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Broncos press on without Wes Welker

Posted Sep 3, 2014

Wes Welker addressed the team before leaving to serve his four-game suspension. "Wes just wanted us all to know how important this team is to him," Julius Thomas said.

ENGLEWOOD, Colo. -- The timing of wide receiver Wes Welker's four-game PED suspension didn't leave much time for a lingering goodbye Wednesday morning.

"He was allowed to be in the building, not for very long," said Head Coach John Fox.

But the veteran slot receiver was at Dove Valley long enough to deliver what running back Montee Ball described as a "great talk" to his teammates before leaving to serve his suspension, the terms of which forbid him from being at team headquarters.

“Wes just wanted us all to know how important this team is to him, how much we mean to him and what he's going to do when he gets back," said tight end Julius Thomas. "There's nothing he can do to change where he's at right now."

Added safety Rahim Moore: "He was a little disappointed."

No one in the Broncos locker room could understand Welker's emotions better than linebacker Von Miller, who ran afoul of the league's substance-abuse policy last year and was suspended for the first six games of the regular season.

"I could feel for him. I wouldn't want anybody to go through what he's going through," said Miller. "It's really tough. I'm here for him if he wants to talk about anything, but everybody handles stuff like that differently."

But soon after Welker spoke, the team was back to work. It coped with suspensions to linebacker D.J. Williams for nine games in 2012 and linebacker Von Miller for six games last year. The Broncos still managed to get the No. 1 seed in the postseason each time.

"Losing Wes is a self-inflicted wound; it's different than an injury," said quarterback Peyton Manning. "I still put it in the 'adversity' category and so I think the way you deal with that is by closing the ranks, coming together even tighter (and) feeding off one another."

Added Thomas: "We know that when he comes back he's going to be a man on a mission and we're looking forward to embracing him when that day comes.”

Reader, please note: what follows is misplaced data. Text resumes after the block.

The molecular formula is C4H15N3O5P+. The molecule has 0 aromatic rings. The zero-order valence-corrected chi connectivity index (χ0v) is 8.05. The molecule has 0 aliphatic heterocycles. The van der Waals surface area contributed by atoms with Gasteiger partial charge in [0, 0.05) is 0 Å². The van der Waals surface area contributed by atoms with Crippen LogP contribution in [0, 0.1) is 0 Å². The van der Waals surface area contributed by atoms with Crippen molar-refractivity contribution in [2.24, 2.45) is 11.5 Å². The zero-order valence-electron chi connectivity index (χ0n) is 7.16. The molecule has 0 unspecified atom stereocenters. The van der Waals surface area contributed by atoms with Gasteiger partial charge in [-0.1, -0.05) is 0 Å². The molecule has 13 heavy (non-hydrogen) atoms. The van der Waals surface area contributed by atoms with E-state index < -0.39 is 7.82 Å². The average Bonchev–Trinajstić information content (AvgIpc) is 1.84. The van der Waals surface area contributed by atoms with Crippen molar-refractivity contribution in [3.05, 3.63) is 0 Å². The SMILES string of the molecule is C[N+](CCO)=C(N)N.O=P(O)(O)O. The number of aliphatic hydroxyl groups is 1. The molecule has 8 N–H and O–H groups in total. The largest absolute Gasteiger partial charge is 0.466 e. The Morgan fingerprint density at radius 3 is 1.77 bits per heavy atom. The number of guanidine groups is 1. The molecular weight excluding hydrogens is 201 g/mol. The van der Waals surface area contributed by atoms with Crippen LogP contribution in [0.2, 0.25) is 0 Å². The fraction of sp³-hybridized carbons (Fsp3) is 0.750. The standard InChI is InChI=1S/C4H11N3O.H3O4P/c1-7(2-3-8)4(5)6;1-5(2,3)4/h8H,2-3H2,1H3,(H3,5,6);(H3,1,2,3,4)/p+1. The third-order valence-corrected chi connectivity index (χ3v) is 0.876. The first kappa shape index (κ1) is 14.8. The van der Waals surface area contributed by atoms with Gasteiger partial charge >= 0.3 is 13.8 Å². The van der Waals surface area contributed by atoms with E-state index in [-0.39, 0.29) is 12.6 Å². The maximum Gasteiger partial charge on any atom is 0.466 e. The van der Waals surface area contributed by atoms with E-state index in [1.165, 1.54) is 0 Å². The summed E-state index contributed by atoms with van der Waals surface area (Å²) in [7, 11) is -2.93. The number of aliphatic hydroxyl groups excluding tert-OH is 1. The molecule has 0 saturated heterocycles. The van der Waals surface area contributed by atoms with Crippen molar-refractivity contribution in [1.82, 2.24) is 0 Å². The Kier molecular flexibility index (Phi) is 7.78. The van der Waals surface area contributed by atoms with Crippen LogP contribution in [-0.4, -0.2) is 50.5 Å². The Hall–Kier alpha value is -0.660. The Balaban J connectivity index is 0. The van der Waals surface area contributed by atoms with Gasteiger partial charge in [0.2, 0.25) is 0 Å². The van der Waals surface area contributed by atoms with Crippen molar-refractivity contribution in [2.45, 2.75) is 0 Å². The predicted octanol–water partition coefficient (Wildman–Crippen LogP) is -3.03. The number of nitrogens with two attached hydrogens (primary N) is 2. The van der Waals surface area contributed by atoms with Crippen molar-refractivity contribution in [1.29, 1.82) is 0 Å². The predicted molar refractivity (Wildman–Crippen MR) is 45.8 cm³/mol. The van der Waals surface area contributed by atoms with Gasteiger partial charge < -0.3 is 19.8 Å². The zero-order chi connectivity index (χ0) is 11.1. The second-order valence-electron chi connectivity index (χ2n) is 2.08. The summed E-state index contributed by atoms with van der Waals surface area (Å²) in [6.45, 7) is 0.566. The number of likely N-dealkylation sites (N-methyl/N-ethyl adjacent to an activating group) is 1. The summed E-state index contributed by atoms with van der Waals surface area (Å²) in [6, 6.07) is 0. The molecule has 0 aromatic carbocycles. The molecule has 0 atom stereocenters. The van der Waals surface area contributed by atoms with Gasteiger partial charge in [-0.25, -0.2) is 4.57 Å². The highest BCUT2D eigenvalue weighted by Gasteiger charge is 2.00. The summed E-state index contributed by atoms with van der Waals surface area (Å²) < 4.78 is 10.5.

But in the interim, the Broncos' mission remains the same: to win.

Replacing Welker is not just about the passing game -- although the offense's third-down success through the air was affected by his absence last December after his second concussion in a month. Before Welker suffered his second concussion, the offense converted a league-best 48.2 percent of its third-down attempts. In the three and a half games after Welker was re-injured, that percentage dropped to 39.0.

"I'd be lying to say this would be an easy transition," said Manning. "And I think sometimes when you have some adversity, it’s a challenge and sometimes your top players can really shine for you, can really step up and show you why they are top players, and that's what I'm expecting out of certain guys."

But on every other down and at many other moments, the Broncos will have to replace Welker's intensity and leadership, as well.

"Not only is he an elite receiver, but he's a leader, he's a tempo-setter. He gets us going," said defensive tackle Terrance Knighton. "He's hyped on game days -- unlike (Demaryius Thomas), who's a quiet guy. Wes, he gets us crunk.

"He's a lot more to the team than just a wide receiver. Like Peyton said, like I said, it's complementary football. We all have to pick up for Wes -- offense, defense, special teams, he's involved in special teams, too. Everybody just has to do a little bit more."

That could mean Knighton, who was selected as one of the team captains Monday, has a more vocal role.

"It just depends how I'm feeling. Some days it's me, some days it's (Derek) Wolfe, some days it'll be Sly (Sylvester Williams). I'm pretty sure Marv (Marvin Austin) will be one of those guys this year," said Knighton. "We've got a good group, and it's not just on D.T. or Peyton or Emmanuel (Sanders), it's on everybody. As long as the whole team does a little bit more, we'll be fine."

And there's a finite end to Welker's absence. He'll be back after four games. He should be healthy; after suffering a concussion Aug. 23 -- his third in 10 months -- he was only cleared to practice, and was not yet cleared through the NFL's post-concussion protocol for game action.

"Sometimes these things are blessings in disguise," Fox said. "I'm sure this extra four weeks will give him plenty of time to heal."

"He's not away for the whole season. It's four games," added Moore. "It's going to be a tough four games without him, but we've got to step it up, make plays.

"When he comes back, we're going to expect the same Wes Welker -- 'even better,' he said."

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